Drugs behind surge in threats to health staff

By Anne-Marie Emerson


Synthetic cannabis and other "legal highs" have caused a recent spike in incidents of aggression at Wanganui Hospital.

There have been 23 staff injuries over the past two years with physical aggression, verbal abuse, destruction of property and disruptive behaviour all giving cause for alarm.

Whanganui District Health Board director of nursing Sandy Blake said most incidents of patient aggression at the hospital's acute mental health unit were caused by patients under the influence of synthetic cannabis.

Such incidents had reduced significantly over recent years, but the sudden rise in synthetic cannabis use was now a problem.

"The number of people being admitted to the mental health unit under the influence of synthetic cannabis is causing concern," Mrs Blake said.

"People under its influence tend to exhibit aggressive behaviour. Almost all incidents of aggressive behaviour in mental health this year have been related to this issue."

There have been three assaults by patients on staff in the unit this year, though none was directly related to synthetic cannabis.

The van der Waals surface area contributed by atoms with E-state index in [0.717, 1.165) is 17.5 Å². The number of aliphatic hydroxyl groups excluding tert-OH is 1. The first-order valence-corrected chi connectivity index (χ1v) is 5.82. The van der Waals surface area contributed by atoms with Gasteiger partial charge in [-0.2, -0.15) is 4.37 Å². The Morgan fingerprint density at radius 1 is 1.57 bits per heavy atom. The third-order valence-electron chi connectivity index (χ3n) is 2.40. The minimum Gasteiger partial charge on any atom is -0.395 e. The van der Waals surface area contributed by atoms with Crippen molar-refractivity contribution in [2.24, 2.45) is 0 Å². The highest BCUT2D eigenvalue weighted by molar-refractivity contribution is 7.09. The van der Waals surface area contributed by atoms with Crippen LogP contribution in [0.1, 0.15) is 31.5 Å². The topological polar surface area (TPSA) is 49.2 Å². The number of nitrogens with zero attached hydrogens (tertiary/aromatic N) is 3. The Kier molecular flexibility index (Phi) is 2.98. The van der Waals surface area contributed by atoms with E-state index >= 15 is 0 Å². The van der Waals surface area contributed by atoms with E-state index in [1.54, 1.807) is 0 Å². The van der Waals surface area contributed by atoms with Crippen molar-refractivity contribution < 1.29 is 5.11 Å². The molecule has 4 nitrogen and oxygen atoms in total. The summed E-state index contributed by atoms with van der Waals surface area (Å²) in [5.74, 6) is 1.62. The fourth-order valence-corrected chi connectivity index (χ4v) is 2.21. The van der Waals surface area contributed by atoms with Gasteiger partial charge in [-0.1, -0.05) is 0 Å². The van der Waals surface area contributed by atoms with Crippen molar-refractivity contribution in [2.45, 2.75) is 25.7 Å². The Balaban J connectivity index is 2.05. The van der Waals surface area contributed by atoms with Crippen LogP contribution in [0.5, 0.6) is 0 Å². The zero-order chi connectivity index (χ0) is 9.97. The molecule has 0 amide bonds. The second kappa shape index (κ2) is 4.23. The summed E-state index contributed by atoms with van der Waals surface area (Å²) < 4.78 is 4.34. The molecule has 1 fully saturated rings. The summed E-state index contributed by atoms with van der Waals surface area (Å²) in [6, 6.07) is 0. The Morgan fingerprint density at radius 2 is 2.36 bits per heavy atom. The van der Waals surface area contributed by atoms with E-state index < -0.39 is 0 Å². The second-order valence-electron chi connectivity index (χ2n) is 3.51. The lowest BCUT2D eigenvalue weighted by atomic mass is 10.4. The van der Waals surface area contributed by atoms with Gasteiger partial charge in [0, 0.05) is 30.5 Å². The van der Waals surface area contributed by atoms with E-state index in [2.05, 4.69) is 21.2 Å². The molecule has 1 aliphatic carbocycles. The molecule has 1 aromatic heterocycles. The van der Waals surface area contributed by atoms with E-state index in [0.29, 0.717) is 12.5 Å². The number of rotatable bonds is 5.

The attacks included hot liquid thrown in the staff member's face; a punch to the stomach; and an incident involving a heavy fall and cuts to the face.

One person has been convicted of assault and another has been charged and is awaiting a court appearance.

Throughout the hospital as a whole, there have been 50 incidents this year of patients being aggressive toward staff or other patients, and a total of 246 incidents over the past two years, including the 23 staff injuries.

Mrs Blake said the health board considered any assault against staff to be "major".

Staff often didn't report cases of verbal abuse because "they know the patient or their family is sick or stressed", she said.

"However, we encourage staff to report all abuse - verbal or otherwise."

The health board had policies to manage incidents, she said, and staff were trained to calm potentially violent situations. Staff at greatest risk receive self-defence training.

Mental health services and the emergency department had close working relationships with Whanganui police, Mrs Blake added.

There have been 2500 assaults on health workers in the upper North Island alone in the past three years and last month a Wairarapa nurse was seriously injured when attacked by a male patient in an ambulance.

In the Bay of Plenty, cases included a patient who tried to strangle an employee and another in which a boiling cup of tea was thrown over a worker.

- Wanganui Chronicle

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